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First Steps: Family Photo Postcards


Photo Postcards measure about 13.8 x 8.8cm (some variation within a cm) they were first used as a postal card in the UK about 1898, few will be that early! With the carte-de-visite and cabinet cards gradually going out of popularity after 1900, this new format fitted the need well. This was the new cheap photograph, and it could be posted directly to your friends and relatives. You could still go to a studio and have your portrait taken but now it could be produced in postcard form. The other method was to take your Brownie camera film to the chemist, who would send it away and back came postcards.

So these are not the sort of postcards that were sold on stands in shops but unique family photographs - so if you have an album with some loose in the back - do not throw them away, they do belong!

There is as yet no exact system for dating these, so it is down to the fashions, and fortunately many do have the postmark date. Some rough dates can sometimes be worked out using the printed shape where the stamp would have been stuck - this is known as the Stamp Box. Here is a website that has an A-Z of these - look through them for your shape.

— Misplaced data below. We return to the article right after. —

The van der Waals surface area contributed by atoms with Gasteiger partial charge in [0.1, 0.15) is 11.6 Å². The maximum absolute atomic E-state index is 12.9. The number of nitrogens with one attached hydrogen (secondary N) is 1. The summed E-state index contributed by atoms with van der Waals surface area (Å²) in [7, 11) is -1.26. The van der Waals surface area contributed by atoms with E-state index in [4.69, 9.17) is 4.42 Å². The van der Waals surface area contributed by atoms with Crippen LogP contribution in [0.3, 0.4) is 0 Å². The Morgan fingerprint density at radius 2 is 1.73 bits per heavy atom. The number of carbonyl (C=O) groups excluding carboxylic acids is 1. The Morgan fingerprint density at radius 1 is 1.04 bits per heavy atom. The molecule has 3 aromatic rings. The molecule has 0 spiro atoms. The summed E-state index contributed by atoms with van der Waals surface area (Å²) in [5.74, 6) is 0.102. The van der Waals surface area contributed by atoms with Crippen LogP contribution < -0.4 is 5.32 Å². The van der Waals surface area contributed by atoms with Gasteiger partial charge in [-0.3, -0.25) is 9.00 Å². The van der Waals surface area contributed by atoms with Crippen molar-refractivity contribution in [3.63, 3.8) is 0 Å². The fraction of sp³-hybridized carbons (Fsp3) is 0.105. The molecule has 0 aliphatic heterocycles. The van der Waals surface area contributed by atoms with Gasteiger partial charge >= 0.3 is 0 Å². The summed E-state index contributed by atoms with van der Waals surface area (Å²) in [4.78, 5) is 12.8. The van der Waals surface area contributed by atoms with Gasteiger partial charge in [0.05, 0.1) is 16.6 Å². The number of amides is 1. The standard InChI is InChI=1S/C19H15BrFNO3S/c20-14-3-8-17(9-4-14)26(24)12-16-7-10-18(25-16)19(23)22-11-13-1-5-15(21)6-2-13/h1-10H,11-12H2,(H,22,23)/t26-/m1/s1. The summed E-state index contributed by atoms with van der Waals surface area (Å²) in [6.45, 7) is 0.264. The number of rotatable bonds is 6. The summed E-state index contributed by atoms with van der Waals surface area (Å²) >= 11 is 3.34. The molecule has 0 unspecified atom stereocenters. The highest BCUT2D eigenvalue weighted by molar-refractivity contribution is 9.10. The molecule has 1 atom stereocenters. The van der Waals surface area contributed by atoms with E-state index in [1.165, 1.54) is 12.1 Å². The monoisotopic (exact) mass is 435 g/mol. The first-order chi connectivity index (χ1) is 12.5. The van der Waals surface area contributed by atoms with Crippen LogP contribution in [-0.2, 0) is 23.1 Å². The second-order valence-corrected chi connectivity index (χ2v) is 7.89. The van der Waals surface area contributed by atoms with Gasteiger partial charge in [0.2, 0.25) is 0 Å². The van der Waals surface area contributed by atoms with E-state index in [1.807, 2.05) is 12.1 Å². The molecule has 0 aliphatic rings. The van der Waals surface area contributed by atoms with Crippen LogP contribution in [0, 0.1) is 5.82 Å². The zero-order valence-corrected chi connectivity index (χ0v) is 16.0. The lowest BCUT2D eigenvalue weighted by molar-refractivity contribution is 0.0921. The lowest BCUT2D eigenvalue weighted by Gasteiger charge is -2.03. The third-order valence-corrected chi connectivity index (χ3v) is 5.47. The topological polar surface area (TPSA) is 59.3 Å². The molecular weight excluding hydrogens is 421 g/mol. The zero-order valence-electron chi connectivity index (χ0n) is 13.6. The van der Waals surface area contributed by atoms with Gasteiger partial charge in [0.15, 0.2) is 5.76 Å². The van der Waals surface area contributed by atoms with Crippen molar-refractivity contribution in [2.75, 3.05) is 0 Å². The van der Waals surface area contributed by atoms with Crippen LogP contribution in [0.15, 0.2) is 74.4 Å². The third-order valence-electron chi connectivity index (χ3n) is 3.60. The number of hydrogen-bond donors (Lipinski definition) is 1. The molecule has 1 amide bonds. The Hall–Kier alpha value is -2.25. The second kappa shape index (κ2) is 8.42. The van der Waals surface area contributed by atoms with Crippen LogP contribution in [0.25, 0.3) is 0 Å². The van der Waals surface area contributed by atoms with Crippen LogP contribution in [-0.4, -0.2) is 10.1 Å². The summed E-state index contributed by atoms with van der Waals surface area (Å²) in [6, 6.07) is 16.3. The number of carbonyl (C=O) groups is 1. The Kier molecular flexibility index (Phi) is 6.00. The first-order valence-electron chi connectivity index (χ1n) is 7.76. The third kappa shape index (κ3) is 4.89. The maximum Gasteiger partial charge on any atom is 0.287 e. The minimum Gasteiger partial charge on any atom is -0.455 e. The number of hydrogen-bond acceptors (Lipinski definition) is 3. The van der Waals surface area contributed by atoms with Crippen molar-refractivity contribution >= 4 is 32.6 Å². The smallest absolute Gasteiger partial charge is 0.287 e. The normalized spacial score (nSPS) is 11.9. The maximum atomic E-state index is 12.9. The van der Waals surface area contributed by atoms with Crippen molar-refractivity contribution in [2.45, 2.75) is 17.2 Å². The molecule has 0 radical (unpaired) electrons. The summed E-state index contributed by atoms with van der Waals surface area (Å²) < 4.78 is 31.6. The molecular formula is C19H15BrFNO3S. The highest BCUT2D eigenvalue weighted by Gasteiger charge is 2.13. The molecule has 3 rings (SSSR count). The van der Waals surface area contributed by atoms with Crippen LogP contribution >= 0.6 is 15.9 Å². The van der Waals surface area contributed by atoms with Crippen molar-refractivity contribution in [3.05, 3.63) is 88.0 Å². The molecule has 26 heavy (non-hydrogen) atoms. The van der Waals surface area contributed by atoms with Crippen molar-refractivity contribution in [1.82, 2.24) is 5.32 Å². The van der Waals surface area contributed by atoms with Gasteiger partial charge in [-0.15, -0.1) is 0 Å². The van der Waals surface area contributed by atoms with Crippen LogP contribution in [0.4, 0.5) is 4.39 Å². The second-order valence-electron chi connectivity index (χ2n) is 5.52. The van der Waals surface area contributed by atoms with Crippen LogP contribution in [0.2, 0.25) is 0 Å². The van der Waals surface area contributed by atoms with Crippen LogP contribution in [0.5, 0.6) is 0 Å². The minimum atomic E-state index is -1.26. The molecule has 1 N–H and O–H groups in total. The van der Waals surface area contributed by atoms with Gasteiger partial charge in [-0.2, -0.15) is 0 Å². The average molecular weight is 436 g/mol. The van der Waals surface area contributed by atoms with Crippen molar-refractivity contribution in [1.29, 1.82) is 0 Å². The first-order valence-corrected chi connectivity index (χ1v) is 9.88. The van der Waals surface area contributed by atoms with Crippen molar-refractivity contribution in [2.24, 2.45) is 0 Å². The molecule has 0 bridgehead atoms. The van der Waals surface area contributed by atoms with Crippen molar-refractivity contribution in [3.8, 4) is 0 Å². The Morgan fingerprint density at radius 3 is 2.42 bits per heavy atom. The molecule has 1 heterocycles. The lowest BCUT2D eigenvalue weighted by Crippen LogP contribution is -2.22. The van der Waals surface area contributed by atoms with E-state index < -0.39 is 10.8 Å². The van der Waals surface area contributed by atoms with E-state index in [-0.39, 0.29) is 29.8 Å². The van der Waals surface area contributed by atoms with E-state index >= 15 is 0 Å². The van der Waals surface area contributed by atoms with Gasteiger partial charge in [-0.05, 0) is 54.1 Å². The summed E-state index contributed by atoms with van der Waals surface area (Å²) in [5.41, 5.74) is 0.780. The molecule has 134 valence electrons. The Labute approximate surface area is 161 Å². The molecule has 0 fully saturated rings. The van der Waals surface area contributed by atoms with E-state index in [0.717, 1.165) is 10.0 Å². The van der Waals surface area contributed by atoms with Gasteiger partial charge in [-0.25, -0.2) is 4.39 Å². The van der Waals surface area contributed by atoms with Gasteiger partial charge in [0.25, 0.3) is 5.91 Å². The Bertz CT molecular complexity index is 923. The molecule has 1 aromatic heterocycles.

Real Photo Postcard Stamp Boxes

Sometimes a postcard will show people who clearly belong in the 19th century, this happens when someone in the early 20th century wanted a cheap copy of an old photograph.
Ladies Fashions: From about 1900 for a few years the big puffy sleeves appear with older ladies but the younger ones wore the blouse and skirt and boater uniform. Medium size hats are common 1906-8 and large brimmed hats around 1911.

Photo postcards were very popular during the First World War with both men and ladies in uniform (soldiers and nurses) and families perhaps grouped together for the last time, naturally many of these have been preserved.

example - 2 x enlarged view

This type of photo was still being produced in the 1940s and the same size photograph persists in the 1950s.


This format was used for theatre actresses c.1904-30 that were sold everywhere and this is not a family photo, also vicars had bulk copies of their portrait made to distribute amongst their parishioners. The other common type to find is the school photo and as only a few copies were made, I do include them as family photo postcards.


When I get time I will have a go at sorting these out but for now there is a list by date on:

Roughly Date a Victorian or Edwardian Lady



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rogervaughan@blueyonder.co.uk
© Roger Vaughan 2004